At Blush Lane, we are not a fan of long-distance relationships, especially when it comes to our food. Not only is eating locally beneficial for the environment but also for our economy and health! Check out these 7 benefits of eating local. If you are already convinced, check out what’s in season!

Of course, in Canada, we will never be able to eat fully local. A great place to start is to look at tags when shopping for produce to see what is available locally and build recipes around those items!

Health Benefits of Eating Local

1. Diversify your Diet

Having a diverse diet is recommended as it’s an easy way to ensure you maintain a balanced diet and access all essential nutrients and support your gut microbiome (1). By eating with the seasons you are automatically introducing new fruits and vegetables into your diet each season. You may find yourself trying vegetables you’ve never heard of before! Have you ever tried a sunchoke? Fiddle Head? Sea Asparagus?

2. More flavour and Nutrition:

When food is not in season locally, it’s usually shipped in from another part of the world. These foods usually need to be harvested before they are able to fully ripen so that they can endure a long shipping experience. However, when produce isn’t able to reach peak ripeness naturally, it doesn’t reach the same amount of nutritional density or flavour richness it could have.

3. Spend More Time Cooking:

This may sound like a negative to some people, but let us convince you… It is a good thing! Getting inspired by what’s in season will naturally have you cook more food at home, meaning more nutrition from whole foods, and less processed foods. Not to mention it can be FUN! Check out: 15 Recipes with Unique Root VegetablesRecipes with Seasonal Summer Produce

Environmental Benefits of Eating Local

4. Reduce Food Miles:

Research suggests that the average distance food takes to get from farm to fork is roughly 1,346 miles or 2,166 kilometers (3). With transportation being the main contributor of greenhouse gases, eating a local diet can be one of the most powerful behavior changes we can make to tackle climate change (4).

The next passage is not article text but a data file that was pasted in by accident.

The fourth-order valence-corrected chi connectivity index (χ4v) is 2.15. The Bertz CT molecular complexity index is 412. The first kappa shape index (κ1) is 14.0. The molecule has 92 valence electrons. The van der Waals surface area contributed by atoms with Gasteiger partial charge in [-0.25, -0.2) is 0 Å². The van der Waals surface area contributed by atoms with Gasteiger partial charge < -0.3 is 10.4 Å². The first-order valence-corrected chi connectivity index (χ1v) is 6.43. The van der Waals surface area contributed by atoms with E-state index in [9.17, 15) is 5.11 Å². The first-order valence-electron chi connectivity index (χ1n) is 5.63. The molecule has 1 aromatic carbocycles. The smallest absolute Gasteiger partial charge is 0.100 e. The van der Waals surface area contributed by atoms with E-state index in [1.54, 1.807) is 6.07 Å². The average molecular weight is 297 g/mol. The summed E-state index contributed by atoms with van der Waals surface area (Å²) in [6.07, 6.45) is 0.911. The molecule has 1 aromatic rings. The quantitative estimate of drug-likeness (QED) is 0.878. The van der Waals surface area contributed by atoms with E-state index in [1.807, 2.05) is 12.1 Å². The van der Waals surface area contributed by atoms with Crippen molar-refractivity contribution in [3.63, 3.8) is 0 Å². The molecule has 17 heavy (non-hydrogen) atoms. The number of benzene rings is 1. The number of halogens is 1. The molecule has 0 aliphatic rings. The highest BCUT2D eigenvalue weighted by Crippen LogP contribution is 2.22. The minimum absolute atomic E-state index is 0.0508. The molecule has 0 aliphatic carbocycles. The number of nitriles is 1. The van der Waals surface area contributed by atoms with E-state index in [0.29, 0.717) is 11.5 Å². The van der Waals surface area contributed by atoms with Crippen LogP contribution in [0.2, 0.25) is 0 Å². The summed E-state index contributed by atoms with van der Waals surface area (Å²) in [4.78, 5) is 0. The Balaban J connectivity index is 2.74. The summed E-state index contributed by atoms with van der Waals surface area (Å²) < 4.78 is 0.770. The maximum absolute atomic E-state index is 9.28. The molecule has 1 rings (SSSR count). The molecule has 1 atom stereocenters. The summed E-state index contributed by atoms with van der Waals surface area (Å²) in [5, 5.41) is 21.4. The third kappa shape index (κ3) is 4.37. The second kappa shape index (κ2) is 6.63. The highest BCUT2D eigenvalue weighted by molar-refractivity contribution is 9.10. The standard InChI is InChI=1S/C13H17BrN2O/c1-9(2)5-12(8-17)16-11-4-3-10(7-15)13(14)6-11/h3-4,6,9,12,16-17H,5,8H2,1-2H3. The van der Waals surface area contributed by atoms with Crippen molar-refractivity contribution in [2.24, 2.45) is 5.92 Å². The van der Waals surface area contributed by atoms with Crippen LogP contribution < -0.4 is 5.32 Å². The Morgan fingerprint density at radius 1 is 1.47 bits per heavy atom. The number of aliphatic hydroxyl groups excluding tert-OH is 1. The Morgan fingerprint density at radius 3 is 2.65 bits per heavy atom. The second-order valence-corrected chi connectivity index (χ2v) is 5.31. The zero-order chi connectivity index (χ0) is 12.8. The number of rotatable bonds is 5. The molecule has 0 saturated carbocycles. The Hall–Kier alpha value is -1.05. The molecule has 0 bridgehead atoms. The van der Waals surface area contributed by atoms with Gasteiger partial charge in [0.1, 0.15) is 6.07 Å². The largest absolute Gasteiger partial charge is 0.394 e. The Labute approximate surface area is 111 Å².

5. Support Soil Health:

Aligning your diet with the seasons supports the diversification of local agriculture because it allows time for nutrients to be recycled back into a crop’s soil.

Economic Impact

6. Support the Local Economy:

In Canada, “local businesses recirculate 2.6 times more revenue back into the local economy than multi-national chains” (5). In other words, when we buy from local businesses, we help build a stronger community at home. Not to mention

7. Give More To The Farmer:

When you buy food that is grown closer to home, more of your dollar is given to the farmer as there are fewer steps in the food supply chain from farm to fork (6). That means fewer middlemen that need to be paid.

8. It’s Cheaper!

When you are purchasing food that is in season, it is at the peak of its supply, which drives down the price. Lastly, since it is traveling a shorter distance it costs less to transport. Ever wonder why asparagus is cheaper in the spring? Or lemons are more expensive in the summer?


1) Mirmiran, Parvin, et al. “Dietary diversity score in adolescents-a good indicator of the nutritional adequacy of diets: Tehran lipid and glucose study.” Asia Pacific journal of clinical nutrition13.1 (2004).

2) Pollan, Michael. In Defence of Food: An Eater’s Manifesto. pg. 159.

3) Pirog, Rich S., et al. “Food, fuel, and freeways: An Iowa perspective on how far food travels, fuel usage, and greenhouse gas emissions.” (2001).

4) Chapman, Lee. “Transport and climate change: a review.” Journal of transport geography 15.5 (2007): 354-367.

5) BC Buy Local.

6) Porter, Michael E., and Mark R. Kramer. “Creating shared value.” Managing sustainable business. Springer, Dordrecht, 2019. 323-346.

Back To Top